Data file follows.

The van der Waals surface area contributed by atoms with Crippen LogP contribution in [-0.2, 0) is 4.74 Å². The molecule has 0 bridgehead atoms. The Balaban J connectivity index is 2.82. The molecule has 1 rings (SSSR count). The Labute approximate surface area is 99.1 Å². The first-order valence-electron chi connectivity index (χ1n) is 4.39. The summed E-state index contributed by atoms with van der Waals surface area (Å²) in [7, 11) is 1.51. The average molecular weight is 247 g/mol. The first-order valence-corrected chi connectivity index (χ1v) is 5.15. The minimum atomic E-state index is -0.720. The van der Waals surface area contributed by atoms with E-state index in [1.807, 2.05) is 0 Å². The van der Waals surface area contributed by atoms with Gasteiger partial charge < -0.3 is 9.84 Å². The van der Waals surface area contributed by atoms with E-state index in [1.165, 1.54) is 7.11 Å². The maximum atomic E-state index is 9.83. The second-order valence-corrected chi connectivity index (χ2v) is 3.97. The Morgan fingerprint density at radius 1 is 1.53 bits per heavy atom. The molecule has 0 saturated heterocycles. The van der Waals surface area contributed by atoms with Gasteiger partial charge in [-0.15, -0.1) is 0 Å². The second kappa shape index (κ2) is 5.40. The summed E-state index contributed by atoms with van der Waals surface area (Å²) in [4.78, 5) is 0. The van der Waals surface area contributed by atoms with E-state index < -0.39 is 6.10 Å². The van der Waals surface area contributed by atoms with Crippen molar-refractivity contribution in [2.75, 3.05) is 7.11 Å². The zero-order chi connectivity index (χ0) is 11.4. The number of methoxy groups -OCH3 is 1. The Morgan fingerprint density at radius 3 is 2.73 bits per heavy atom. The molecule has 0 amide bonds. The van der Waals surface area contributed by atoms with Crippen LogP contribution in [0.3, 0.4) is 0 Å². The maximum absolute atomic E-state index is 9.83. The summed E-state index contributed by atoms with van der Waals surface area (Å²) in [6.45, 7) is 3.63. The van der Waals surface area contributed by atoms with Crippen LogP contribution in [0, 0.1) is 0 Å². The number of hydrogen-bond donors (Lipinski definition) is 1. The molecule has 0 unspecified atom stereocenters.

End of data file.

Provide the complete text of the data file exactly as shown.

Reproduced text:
The van der Waals surface area contributed by atoms with Crippen LogP contribution in [-0.2, 0) is 4.74 Å². The molecule has 0 bridgehead atoms. The Balaban J connectivity index is 2.82. The molecule has 1 rings (SSSR count). The Labute approximate surface area is 99.1 Å². The first-order valence-electron chi connectivity index (χ1n) is 4.39. The summed E-state index contributed by atoms with van der Waals surface area (Å²) in [7, 11) is 1.51. The average molecular weight is 247 g/mol. The first-order valence-corrected chi connectivity index (χ1v) is 5.15. The minimum atomic E-state index is -0.720. The van der Waals surface area contributed by atoms with E-state index in [1.807, 2.05) is 0 Å². The van der Waals surface area contributed by atoms with Gasteiger partial charge < -0.3 is 9.84 Å². The van der Waals surface area contributed by atoms with E-state index in [1.165, 1.54) is 7.11 Å². The maximum atomic E-state index is 9.83. The second-order valence-corrected chi connectivity index (χ2v) is 3.97. The Morgan fingerprint density at radius 1 is 1.53 bits per heavy atom. The molecule has 0 saturated heterocycles. The van der Waals surface area contributed by atoms with Gasteiger partial charge in [-0.15, -0.1) is 0 Å². The second kappa shape index (κ2) is 5.40. The summed E-state index contributed by atoms with van der Waals surface area (Å²) in [4.78, 5) is 0. The van der Waals surface area contributed by atoms with E-state index < -0.39 is 6.10 Å². The van der Waals surface area contributed by atoms with Crippen molar-refractivity contribution in [2.75, 3.05) is 7.11 Å². The zero-order chi connectivity index (χ0) is 11.4. The number of methoxy groups -OCH3 is 1. The Morgan fingerprint density at radius 3 is 2.73 bits per heavy atom. The molecule has 0 amide bonds. The van der Waals surface area contributed by atoms with Crippen LogP contribution in [0.3, 0.4) is 0 Å². The maximum absolute atomic E-state index is 9.83. The summed E-state index contributed by atoms with van der Waals surface area (Å²) in [6.45, 7) is 3.63. The van der Waals surface area contributed by atoms with Crippen LogP contribution in [0, 0.1) is 0 Å². The number of hydrogen-bond donors (Lipinski definition) is 1. The molecule has 0 unspecified atom stereocenters.